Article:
The Confidential Nature of Workplace Investigations: A Violation of the NLRA?
April 30, 2013
Most policies on workplace investigations include language to the effect of, “To maintain the integrity of the investigation, employees are required to maintain in strict confidence all information related to the investigation. Violations of this policy may subject the employee to discipline, up to and including termination.” Not much thought was given to these policies until recently when the National Labor Relations Board (NLRB) again stretched its authority in non-union settings by maintaining that such blanket prohibitions violate Section 7 of the National Labor Relations Act (NLRA).
In Banner Health Systems, a hospital technician refused to follow his supervisor’s orders on an alternate method of cleaning surgical instruments. During the investigation of the technician’s failure to follow this order, the hospital provided the technician with a preprinted form which contained a request that employees not discuss the investigation with others. The employee was disciplined for his insubordination. He then filed an unfair labor practice charge with the NLRB claiming that such a request for confidentiality violated his Section 7 right to engage in protected concerted activity.
The NLRB found that a blanket prohibition like this was overly broad and a violation of the employee’s rights. It held that employers can only request that employees not discuss a matter under ongoing investigation if there were “legitimate” and “substantial” justifications for maintaining the confidentiality of the investigation. It further found that such a request can only be made on a case-by-case basis after first determining that witnesses needed protection, evidence was in danger of being destroyed, testimony was in danger of being fabricated, or there was a need to prevent a cover up.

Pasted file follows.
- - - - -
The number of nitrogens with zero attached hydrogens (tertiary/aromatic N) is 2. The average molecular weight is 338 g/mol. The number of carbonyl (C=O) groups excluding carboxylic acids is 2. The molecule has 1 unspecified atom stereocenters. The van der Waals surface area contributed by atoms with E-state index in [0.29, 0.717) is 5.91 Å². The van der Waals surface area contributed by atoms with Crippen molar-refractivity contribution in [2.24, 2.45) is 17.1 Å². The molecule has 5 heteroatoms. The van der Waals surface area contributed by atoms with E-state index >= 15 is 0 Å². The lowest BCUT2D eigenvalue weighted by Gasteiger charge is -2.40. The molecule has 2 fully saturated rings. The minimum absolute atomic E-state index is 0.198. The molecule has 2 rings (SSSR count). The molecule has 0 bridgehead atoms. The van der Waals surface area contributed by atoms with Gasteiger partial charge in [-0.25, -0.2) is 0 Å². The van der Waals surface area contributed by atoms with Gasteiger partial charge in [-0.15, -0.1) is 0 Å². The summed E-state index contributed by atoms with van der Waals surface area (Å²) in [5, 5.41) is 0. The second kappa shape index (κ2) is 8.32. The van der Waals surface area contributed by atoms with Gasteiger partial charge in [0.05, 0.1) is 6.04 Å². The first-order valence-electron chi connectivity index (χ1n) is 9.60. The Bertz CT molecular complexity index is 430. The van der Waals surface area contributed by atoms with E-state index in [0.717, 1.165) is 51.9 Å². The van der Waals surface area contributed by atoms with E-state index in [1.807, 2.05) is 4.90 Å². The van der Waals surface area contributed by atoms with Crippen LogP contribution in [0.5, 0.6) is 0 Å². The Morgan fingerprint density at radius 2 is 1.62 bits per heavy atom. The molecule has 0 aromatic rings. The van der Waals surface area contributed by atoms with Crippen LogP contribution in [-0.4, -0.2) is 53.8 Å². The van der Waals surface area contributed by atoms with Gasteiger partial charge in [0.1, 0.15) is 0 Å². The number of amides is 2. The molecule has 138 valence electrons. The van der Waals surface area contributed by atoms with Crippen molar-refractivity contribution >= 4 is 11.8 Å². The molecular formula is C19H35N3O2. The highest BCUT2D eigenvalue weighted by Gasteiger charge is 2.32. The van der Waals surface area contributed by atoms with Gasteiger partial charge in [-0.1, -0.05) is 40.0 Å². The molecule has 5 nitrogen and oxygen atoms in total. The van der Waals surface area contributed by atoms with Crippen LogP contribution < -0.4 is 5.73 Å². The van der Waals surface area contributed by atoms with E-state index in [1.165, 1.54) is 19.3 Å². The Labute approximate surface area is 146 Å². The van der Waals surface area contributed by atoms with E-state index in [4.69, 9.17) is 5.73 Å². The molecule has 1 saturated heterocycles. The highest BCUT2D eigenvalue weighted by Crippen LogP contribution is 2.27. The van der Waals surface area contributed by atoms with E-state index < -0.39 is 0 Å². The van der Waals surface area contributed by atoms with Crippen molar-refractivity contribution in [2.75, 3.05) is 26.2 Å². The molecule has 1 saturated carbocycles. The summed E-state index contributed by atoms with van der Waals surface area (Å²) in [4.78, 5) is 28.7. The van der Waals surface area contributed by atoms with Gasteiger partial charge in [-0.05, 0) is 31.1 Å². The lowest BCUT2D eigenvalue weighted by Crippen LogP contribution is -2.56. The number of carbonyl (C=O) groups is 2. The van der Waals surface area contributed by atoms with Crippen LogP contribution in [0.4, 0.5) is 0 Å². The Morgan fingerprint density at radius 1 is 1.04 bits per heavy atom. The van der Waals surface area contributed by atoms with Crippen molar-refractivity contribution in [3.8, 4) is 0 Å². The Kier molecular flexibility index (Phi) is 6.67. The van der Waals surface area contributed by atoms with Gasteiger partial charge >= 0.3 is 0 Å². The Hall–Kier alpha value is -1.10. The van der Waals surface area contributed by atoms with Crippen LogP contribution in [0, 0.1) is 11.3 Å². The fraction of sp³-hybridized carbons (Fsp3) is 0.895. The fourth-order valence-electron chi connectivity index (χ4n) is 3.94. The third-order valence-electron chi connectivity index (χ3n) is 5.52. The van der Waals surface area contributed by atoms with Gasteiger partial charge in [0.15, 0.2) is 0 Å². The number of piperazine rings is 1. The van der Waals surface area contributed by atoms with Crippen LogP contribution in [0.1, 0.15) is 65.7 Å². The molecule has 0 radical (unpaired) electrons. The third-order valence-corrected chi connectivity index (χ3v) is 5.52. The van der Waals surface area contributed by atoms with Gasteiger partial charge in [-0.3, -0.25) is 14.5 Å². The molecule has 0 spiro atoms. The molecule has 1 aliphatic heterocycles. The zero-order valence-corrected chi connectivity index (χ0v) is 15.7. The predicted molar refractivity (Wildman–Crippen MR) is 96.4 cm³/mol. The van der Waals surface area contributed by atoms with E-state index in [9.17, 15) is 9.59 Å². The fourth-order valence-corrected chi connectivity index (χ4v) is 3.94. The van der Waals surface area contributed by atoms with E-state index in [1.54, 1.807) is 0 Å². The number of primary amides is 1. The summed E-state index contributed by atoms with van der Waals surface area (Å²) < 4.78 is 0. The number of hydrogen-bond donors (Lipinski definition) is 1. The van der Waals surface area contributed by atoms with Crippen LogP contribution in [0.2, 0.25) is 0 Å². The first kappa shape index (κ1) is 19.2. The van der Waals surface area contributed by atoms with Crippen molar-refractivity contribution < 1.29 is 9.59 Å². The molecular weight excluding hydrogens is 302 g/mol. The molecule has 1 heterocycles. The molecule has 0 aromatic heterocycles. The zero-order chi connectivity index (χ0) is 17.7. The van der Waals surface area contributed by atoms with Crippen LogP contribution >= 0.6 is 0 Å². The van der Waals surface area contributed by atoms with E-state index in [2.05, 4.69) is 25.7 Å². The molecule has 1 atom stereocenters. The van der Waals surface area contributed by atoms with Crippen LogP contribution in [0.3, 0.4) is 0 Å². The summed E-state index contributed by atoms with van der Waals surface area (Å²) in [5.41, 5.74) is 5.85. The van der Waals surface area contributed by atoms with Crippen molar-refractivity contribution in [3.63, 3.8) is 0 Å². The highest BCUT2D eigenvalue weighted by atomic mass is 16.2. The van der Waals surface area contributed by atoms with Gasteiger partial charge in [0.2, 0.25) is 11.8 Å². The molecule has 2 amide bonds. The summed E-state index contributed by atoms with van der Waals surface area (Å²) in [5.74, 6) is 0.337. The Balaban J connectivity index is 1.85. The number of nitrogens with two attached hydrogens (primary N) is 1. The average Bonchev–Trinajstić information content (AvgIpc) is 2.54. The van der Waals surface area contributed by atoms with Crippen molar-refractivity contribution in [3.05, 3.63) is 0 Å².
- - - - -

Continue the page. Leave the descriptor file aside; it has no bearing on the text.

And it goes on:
Since that decision, the NLRB has clarified it stance on the use of confidentiality policies during an investigation. The NLRB’s Division of Advice (Advice) provides employers with guidance on policies and procedures and whether they may violate the NLRA. Recently Advice reviewed the following policy found in Verso Paper’s Code of Conduct:
“Verso has a compelling interest in protecting the integrity of its investigations. In every investigation, Verso has a strong desire to protect witnesses from harassment, intimidation and retaliation, to keep evidence from being destroyed, to ensure that testimony is not fabricated, and to prevent a cover-up. To assist Verso in achieving these objectives, we must maintain the investigation and our role in it in strict confidence. If we do not maintain such confidentiality, we may be subject to disciplinary action up to and including immediate termination.”
Advice opined that this policy violated Section 7. However, it also indicated that Verso’s policy would be lawful if it deleted the last two sentences and replaced them with “Verso may decide in some circumstances that in order to achieve these objectives, we must maintain the investigation and our role in it in strict confidence. If Verso reasonably imposes such a requirement and we do not maintain such confidentiality, we may be subject to disciplinary action up to and including immediate termination.” Such a revision makes it clear that the employer’s policy of confidentiality does not apply in every situation, and it establishes that the employer’s interest in confidentiality must be balanced against the employee’s Section 7 rights.
This guidance from the NLRB provides employers with helpful information on drafting and enforcing policies pertaining to workplace investigations. It would be wise to review your current policy to see if it is compliant with the NLRB’s stance on such matters.